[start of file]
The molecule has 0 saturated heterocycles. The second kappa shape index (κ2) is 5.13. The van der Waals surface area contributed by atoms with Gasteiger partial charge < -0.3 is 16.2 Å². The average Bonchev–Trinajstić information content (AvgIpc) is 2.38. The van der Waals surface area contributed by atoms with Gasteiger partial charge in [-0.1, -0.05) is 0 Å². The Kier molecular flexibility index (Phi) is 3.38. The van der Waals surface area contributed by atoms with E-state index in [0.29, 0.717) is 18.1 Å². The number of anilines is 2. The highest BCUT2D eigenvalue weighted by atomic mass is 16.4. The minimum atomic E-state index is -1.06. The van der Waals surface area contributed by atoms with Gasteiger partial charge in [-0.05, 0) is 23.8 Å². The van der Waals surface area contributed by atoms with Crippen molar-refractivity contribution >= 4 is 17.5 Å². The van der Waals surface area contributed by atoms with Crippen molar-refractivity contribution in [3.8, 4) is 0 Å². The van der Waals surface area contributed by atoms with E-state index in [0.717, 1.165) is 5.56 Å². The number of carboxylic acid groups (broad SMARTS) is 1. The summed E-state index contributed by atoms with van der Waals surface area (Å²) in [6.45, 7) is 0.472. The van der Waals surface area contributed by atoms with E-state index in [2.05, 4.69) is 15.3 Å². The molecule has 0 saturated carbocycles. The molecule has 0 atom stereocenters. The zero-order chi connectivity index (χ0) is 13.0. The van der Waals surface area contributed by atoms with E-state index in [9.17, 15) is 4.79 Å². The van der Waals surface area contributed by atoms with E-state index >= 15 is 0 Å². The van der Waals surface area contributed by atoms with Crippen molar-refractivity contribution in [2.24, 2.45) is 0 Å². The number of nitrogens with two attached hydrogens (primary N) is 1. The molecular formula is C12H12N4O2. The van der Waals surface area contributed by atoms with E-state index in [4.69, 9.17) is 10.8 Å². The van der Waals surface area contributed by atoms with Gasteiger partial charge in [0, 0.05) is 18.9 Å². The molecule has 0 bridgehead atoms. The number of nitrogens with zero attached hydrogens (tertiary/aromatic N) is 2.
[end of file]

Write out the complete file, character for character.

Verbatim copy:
The molecule has 0 saturated heterocycles. The second kappa shape index (κ2) is 5.13. The van der Waals surface area contributed by atoms with Gasteiger partial charge < -0.3 is 16.2 Å². The average Bonchev–Trinajstić information content (AvgIpc) is 2.38. The van der Waals surface area contributed by atoms with Gasteiger partial charge in [-0.1, -0.05) is 0 Å². The Kier molecular flexibility index (Phi) is 3.38. The van der Waals surface area contributed by atoms with E-state index in [0.29, 0.717) is 18.1 Å². The number of anilines is 2. The highest BCUT2D eigenvalue weighted by atomic mass is 16.4. The minimum atomic E-state index is -1.06. The van der Waals surface area contributed by atoms with Gasteiger partial charge in [-0.05, 0) is 23.8 Å². The van der Waals surface area contributed by atoms with Crippen molar-refractivity contribution >= 4 is 17.5 Å². The van der Waals surface area contributed by atoms with Crippen molar-refractivity contribution in [3.8, 4) is 0 Å². The van der Waals surface area contributed by atoms with E-state index in [0.717, 1.165) is 5.56 Å². The number of carboxylic acid groups (broad SMARTS) is 1. The summed E-state index contributed by atoms with van der Waals surface area (Å²) in [6.45, 7) is 0.472. The van der Waals surface area contributed by atoms with E-state index in [2.05, 4.69) is 15.3 Å². The molecule has 0 saturated carbocycles. The molecule has 0 atom stereocenters. The zero-order chi connectivity index (χ0) is 13.0. The van der Waals surface area contributed by atoms with E-state index in [9.17, 15) is 4.79 Å². The van der Waals surface area contributed by atoms with E-state index >= 15 is 0 Å². The van der Waals surface area contributed by atoms with Crippen molar-refractivity contribution in [2.24, 2.45) is 0 Å². The number of nitrogens with two attached hydrogens (primary N) is 1. The molecular formula is C12H12N4O2. The van der Waals surface area contributed by atoms with E-state index in [4.69, 9.17) is 10.8 Å². The van der Waals surface area contributed by atoms with Gasteiger partial charge in [0, 0.05) is 18.9 Å². The molecule has 0 bridgehead atoms. The number of nitrogens with zero attached hydrogens (tertiary/aromatic N) is 2.